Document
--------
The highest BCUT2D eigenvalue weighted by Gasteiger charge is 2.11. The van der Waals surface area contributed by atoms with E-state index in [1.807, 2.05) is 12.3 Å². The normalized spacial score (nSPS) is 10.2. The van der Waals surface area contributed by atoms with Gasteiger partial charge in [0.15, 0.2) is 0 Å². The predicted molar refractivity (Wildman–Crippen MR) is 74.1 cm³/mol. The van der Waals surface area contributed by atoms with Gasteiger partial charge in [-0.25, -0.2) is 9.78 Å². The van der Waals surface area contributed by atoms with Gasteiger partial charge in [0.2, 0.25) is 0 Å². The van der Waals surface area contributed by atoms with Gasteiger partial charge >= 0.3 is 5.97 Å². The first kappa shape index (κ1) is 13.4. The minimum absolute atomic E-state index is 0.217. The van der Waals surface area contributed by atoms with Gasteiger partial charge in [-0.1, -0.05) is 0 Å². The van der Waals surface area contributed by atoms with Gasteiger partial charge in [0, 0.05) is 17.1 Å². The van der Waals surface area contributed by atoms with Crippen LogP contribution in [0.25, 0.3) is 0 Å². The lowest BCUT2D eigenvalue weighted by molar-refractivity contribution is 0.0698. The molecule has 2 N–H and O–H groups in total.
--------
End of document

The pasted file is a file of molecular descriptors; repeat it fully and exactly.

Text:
The highest BCUT2D eigenvalue weighted by Gasteiger charge is 2.11. The van der Waals surface area contributed by atoms with E-state index in [1.807, 2.05) is 12.3 Å². The normalized spacial score (nSPS) is 10.2. The van der Waals surface area contributed by atoms with Gasteiger partial charge in [0.15, 0.2) is 0 Å². The predicted molar refractivity (Wildman–Crippen MR) is 74.1 cm³/mol. The van der Waals surface area contributed by atoms with Gasteiger partial charge in [-0.25, -0.2) is 9.78 Å². The van der Waals surface area contributed by atoms with Gasteiger partial charge in [0.2, 0.25) is 0 Å². The van der Waals surface area contributed by atoms with Gasteiger partial charge >= 0.3 is 5.97 Å². The first kappa shape index (κ1) is 13.4. The minimum absolute atomic E-state index is 0.217. The van der Waals surface area contributed by atoms with Gasteiger partial charge in [-0.1, -0.05) is 0 Å². The van der Waals surface area contributed by atoms with Gasteiger partial charge in [0, 0.05) is 17.1 Å². The van der Waals surface area contributed by atoms with Crippen LogP contribution in [0.25, 0.3) is 0 Å². The lowest BCUT2D eigenvalue weighted by molar-refractivity contribution is 0.0698. The molecule has 2 N–H and O–H groups in total.